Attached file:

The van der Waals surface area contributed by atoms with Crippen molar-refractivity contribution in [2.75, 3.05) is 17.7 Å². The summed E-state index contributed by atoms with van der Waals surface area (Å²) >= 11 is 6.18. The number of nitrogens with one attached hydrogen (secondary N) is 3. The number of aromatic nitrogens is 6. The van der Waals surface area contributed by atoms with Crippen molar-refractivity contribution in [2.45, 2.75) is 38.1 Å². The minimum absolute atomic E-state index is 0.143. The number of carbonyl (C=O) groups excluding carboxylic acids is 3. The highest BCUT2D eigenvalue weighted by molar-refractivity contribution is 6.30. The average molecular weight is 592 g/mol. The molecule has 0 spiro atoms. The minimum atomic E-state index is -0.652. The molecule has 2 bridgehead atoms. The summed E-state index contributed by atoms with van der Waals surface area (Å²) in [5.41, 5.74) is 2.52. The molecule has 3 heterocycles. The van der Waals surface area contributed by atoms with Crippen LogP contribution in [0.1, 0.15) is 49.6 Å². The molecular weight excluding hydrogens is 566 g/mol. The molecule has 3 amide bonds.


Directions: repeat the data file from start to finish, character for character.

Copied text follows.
The van der Waals surface area contributed by atoms with Crippen molar-refractivity contribution in [2.75, 3.05) is 17.7 Å². The summed E-state index contributed by atoms with van der Waals surface area (Å²) >= 11 is 6.18. The number of nitrogens with one attached hydrogen (secondary N) is 3. The number of aromatic nitrogens is 6. The van der Waals surface area contributed by atoms with Crippen molar-refractivity contribution in [2.45, 2.75) is 38.1 Å². The minimum absolute atomic E-state index is 0.143. The number of carbonyl (C=O) groups excluding carboxylic acids is 3. The highest BCUT2D eigenvalue weighted by molar-refractivity contribution is 6.30. The average molecular weight is 592 g/mol. The molecule has 0 spiro atoms. The minimum atomic E-state index is -0.652. The molecule has 2 bridgehead atoms. The summed E-state index contributed by atoms with van der Waals surface area (Å²) in [5.41, 5.74) is 2.52. The molecule has 3 heterocycles. The van der Waals surface area contributed by atoms with Crippen LogP contribution in [0.1, 0.15) is 49.6 Å². The molecular weight excluding hydrogens is 566 g/mol. The molecule has 3 amide bonds.